How would a young Washington team respond in its first game on the road?
The results speak for themselves (but if they don’t, we’ll add some context). Here are three impressions from the Huskies’ 45-19 win over Brigham Young.
Eason on the mark
A hostile road environment did not affect Jacob Eason much Saturday.
So little, in fact, that Washington’s junior quarterback completed 24 of 28 passes for 290 yards with three touchdowns and an interception — and one of those incompletions was voluntarily thrown out of bounds.
Eason — a 6-foot-6, 227-pounder from Lake Stevens — capped Washington’s first two drives with 17-yard touchdown passes to running back Richard Newton and wide receiver Aaron Fuller, respectively. On his first touchdown, the supposedly immobile Eason was flushed out of the pocket, before rolling right and finding Newton alone in the corner of the end zone. He then flashed his elite arm strength in touchdown strikes on crossing routes to Fuller and Andre Baccellia.
When the former five-star quarterback announced his transfer from Georgia to Washington last year, many fans might have allowed themselves to imagine performances like the one Eason unleashed on the helpless BYU Cougars. He was accurate. He was efficient. His right arm was a rocket launcher, delivering seeds to teammates in precariously tight windows.
Yes, there were red-zone issues — again. Yes, Eason threw his second interception of the season. It was not a perfect performance for the Washington offense.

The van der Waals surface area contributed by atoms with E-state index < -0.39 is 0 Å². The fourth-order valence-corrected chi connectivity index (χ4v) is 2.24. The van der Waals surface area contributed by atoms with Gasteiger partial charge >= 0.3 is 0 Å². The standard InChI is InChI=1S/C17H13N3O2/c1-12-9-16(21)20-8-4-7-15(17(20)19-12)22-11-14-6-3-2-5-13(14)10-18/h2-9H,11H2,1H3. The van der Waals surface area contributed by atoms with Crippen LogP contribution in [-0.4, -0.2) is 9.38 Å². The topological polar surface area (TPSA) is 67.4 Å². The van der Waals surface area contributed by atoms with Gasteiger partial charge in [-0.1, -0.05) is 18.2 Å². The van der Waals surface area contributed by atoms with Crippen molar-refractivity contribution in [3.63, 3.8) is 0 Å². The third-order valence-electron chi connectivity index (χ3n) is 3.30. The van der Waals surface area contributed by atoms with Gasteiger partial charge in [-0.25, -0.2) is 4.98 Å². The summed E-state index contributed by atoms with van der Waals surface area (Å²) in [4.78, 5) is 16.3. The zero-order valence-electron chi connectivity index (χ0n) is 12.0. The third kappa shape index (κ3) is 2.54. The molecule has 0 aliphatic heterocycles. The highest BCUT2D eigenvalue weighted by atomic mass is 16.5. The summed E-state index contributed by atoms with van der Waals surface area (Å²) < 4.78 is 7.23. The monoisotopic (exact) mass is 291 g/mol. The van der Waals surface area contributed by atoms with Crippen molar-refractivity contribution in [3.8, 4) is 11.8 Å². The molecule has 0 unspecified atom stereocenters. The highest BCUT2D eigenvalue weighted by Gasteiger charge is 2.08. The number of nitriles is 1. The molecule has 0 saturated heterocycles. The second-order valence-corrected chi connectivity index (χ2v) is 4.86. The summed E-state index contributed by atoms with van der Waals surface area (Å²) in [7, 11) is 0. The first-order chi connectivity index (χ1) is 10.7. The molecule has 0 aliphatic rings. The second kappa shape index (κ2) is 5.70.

But for Eason, at least, Chris Petersen and Bush Hamdan will take that performance every time.
Fuller’s big day
There have been more than a few knocks on Aaron Fuller in the past.
He drops too many passes.
He doesn’t break enough tackles.
He doesn’t play tough enough.
You’ve heard them all. You might have even said them.
But Fuller certainly looked like a premier Pac-12 wide receiver Saturday. The 5-11, 188-pound senior hauled in a 17-yard touchdown pass in the first half, and added an 88-yard punt-return touchdown in the third quarter for good measure. He led the Huskies with eight catches, 91 yards and two touchdowns Saturday. Fuller has scored five touchdowns in four games this season.
The former three-star recruit is not John Ross or Dante Pettis. We know that. But on Saturday, he was too much for BYU to handle nevertheless.
The fortuitous fumbles
Washington’s defense was not remarkably impressive.
Of course, besides the forced fumbles.
UW forced and recovered a pair of fumbles that resulted immediately in Huskies touchdowns. Late in the first quarter, junior outside linebacker Ryan Bowman burst into the backfield and strip-sacked BYU quarterback Zach Wilson. Linebacker Brandon Wellington — a former Eastside Catholic running back, by the way — scooped the ball up and returned it untouched 69 yards for a touchdown, placing the ball neatly in the end zone.
With Washington holding a somewhat narrow 24-12 lead to begin the third quarter, freshman cornerback Trent McDuffie made the most impactful play of his young UW career, stripping BYU receiver Dax Milne before recovering the fumble. Three plays later, Eason stared down a blitz and found Baccellia on a crossing route for a 35-yard score.
On the road, against a legitimate opponent, it sometimes takes a turnover or two to secure an impressive victory. The UW defense forced enough fumbles to eventually put the Cougars away.